Two new closings
caught my eye in recent weeks. One was notable as the successor to
a great cinema venue; the other was known for oatmeal cookies.
Burger Island, 695 Third Street near the ballpark, is no more. In
the early '90s the restaurant was located across the street at 701
Third. That's where Clint Eastwood uttered the immortal words, "Go
ahead, make my day," in Sudden Impact in 1983. The line was recently
chosen as #6 among the American Film Institute's top 100 movie quotes.
Clark Gable's "Frankly my dear, I don't give a damn," from Gone with
the Wind, was #1.
This Dirty Harry venue was known as Tiger's at the time Sudden Impact
was filmed there, and it's a McDonald's now, but don't bother to memorize
any of this information. You'll never keep pace with a string of shuttered
burger joints. RIP Burger Island.
Not to be out memorialized is the Pendragon Bakery, a fixture at 400
Hayes Street. No great Hollywood freeze frame there, but delicious
oatmeal cookies made even more fabulous by memories of love and breakfast
on the run.
I am not alone in my ongoing challenge to come to terms with changing
San Francisco. I see others struggling with it all around me. Tenant
organizations are denouncing the possible demolition of the Civic
Center Hotel, 444 Market Street. The building is owned by the Plumber's
Union, which says it would rather rebuild than retrofit. Activists
smell another International Hotel incident. They aim to protect the
seniors and people with AIDS among the 156 residents of the hotel.
"We don't need more high-end housing. We need to maintain housing
for all people, of all income levels," says activist Tommi Avicolli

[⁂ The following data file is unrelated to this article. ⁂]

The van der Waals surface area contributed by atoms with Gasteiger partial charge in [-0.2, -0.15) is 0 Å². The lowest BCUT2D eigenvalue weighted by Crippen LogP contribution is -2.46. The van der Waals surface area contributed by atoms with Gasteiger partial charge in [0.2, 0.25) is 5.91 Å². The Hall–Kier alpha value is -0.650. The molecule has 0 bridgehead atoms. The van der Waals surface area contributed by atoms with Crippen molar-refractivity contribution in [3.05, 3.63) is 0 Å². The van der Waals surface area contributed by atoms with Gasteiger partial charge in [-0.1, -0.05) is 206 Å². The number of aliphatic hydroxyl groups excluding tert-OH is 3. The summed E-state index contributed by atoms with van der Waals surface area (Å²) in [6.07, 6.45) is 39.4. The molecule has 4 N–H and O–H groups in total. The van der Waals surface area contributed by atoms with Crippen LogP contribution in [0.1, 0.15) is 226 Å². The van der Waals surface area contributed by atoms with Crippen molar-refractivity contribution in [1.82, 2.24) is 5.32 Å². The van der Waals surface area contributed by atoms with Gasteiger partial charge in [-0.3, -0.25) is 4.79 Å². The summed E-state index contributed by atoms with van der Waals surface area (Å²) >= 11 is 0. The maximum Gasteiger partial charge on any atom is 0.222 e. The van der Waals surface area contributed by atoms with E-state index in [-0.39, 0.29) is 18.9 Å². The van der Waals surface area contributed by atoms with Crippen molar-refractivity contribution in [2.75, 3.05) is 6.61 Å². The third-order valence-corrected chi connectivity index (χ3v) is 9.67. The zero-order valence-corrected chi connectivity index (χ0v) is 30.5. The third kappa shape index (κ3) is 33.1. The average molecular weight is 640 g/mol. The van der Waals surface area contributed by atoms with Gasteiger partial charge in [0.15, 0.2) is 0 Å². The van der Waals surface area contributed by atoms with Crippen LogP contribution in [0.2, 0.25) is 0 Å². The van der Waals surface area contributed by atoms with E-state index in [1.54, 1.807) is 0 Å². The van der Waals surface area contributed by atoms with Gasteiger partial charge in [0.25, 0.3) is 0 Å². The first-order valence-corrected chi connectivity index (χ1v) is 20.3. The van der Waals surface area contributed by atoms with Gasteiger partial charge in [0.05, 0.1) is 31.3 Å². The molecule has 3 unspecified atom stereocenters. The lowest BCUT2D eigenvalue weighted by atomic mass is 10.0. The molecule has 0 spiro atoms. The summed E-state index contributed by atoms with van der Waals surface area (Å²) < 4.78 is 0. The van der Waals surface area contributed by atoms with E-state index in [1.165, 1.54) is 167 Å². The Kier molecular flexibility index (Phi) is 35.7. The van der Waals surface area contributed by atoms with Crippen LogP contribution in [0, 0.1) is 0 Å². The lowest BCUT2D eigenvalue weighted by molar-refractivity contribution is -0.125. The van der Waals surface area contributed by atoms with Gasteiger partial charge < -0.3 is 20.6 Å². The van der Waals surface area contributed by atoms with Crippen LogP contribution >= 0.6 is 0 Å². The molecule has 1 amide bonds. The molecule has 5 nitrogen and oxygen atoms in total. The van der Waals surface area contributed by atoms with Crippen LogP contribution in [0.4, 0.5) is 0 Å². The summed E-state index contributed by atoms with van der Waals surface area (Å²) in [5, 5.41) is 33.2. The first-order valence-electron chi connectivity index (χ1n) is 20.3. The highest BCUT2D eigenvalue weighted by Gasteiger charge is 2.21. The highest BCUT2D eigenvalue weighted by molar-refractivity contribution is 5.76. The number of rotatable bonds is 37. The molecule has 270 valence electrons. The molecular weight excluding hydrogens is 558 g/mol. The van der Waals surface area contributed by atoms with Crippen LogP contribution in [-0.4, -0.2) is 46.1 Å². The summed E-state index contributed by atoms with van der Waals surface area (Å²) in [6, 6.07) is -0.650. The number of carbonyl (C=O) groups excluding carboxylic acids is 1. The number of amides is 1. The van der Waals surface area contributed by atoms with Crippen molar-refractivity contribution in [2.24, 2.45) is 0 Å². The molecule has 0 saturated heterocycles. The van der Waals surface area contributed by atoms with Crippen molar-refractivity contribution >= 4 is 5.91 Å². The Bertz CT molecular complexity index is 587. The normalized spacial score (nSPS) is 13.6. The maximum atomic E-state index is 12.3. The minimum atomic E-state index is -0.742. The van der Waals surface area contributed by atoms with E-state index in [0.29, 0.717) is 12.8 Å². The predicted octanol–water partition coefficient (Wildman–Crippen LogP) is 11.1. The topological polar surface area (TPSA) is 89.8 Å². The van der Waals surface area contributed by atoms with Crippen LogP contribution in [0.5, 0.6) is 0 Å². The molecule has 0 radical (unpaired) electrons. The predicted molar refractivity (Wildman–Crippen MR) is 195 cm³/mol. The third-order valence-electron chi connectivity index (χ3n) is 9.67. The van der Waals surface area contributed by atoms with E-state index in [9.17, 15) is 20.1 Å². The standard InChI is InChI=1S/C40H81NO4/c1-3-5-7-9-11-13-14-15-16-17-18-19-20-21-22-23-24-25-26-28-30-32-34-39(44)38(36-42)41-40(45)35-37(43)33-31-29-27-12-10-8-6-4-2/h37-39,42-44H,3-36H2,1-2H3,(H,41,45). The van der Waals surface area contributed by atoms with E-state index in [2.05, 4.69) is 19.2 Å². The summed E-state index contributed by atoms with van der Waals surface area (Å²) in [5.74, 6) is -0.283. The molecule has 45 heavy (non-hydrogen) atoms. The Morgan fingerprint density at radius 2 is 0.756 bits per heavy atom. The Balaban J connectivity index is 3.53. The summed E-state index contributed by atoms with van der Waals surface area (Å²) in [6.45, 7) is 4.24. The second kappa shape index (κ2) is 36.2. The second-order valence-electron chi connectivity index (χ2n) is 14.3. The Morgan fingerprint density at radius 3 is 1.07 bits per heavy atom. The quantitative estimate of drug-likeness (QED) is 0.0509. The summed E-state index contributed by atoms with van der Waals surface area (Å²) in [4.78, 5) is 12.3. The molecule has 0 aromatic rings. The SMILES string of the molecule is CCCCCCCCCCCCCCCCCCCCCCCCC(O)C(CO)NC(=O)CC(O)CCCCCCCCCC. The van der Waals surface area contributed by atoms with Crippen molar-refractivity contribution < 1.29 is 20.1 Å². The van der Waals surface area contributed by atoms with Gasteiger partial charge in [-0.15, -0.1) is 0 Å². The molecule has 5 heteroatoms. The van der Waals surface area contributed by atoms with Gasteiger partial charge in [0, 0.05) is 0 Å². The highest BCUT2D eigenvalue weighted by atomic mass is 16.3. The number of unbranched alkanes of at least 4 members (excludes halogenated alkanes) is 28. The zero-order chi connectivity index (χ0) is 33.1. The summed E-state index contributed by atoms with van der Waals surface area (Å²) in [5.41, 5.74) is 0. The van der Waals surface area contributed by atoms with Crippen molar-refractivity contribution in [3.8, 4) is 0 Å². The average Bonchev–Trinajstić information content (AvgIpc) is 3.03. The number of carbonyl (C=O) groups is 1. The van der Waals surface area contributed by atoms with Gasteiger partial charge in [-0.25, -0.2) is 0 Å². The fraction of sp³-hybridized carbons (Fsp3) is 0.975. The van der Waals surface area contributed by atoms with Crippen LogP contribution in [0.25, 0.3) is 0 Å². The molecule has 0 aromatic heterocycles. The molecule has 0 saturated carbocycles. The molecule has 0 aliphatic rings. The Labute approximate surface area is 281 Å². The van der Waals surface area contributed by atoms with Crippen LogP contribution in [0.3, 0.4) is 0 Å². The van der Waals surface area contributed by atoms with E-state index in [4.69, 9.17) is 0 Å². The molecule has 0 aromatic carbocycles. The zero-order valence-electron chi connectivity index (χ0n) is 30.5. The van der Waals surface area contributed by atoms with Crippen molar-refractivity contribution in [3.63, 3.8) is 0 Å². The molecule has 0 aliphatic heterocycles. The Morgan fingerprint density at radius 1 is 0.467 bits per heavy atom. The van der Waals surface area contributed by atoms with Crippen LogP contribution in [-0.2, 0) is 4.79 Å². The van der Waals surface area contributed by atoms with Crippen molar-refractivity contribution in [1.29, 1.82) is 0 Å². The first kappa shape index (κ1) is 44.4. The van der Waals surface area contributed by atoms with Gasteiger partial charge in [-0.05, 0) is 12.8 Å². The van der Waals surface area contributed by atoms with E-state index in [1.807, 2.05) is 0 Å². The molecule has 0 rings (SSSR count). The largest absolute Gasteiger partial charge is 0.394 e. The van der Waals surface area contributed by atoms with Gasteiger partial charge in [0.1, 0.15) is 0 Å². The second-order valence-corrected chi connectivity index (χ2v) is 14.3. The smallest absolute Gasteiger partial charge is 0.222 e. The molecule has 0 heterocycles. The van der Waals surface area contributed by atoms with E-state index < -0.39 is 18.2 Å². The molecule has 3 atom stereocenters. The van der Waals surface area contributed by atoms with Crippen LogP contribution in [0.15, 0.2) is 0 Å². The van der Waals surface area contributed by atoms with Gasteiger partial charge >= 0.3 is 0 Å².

Mecca in an email.
In 1977, low-income residents and seniors were evicted by force from
the International Hotel on Kearny Street. Today, there are greater
resources and legal protections available for people who are displaced
by development. An I-Hotel-style confrontation is unlikely as it becomes
more difficult to convince the average City dweller that it's a bad
idea to tear down a dump in order to build something better so long
as existing tenants are provided with housing resources. To scorn
development on its face is to ignore the basic question, "What do
we do about gravity?" Or shall we wait for the Civic Center Hotel
to fall down?
It's difficult to embrace the wrinkles of time in Botox Nation, but
we do it all the time in San Francisco. Shonna Sinclair gives an excellent
walking tour of Victorian architecture. Shonna can show you how some
of our great houses were altered through the ages, not always for
the better. Still, each is unique and most are beautiful.
Perhaps we're all looking for something permanent in a City that exists
in a flash and then is gone. San Francisco is a flipbook of images
sometimes so dazzling that you're not sure they were there at all
except for the fact that you turned that corner at that time on that
hill in that light. Likewise, the City is a flipbook of fleeting emotions.
It is love on the run, not at all rare but still elusive, just like
A burger joint isn't permanent. Nor is a bakery, nor a bowling alley,
nor a house, nor even a memory. It's likely that few have ever told
San Francisco, "You don't need to be anything other than what you
are right now." I'll say it now, just to be sure that someone does.
But there's no escaping gravity. On the surface it would seem that
long-term renters are immune from gravity's toll on building maintenance.
If the plumbing goes kaput or the siding falls off the house, call
the landlord. Just like magic. But the Civic Center Hotel reminds
us that the renter is ultimately not immune from this toll. Fortunately,
we live in a City that cares about its low-income residents. If it
did not, these residents would join others on the crowded Civic Center
Just today I received a press release announcing Mayor Gavin Newsom
and Supervisor Tom Ammiano's legislation to ban sweat shops from San
Francisco. That's good leadership. It's just the kind of leadership
that will come in handy when San Francisco bridges the gap between
the Plumber's Union and its tenants as we all fight the effects of
gravity at home.
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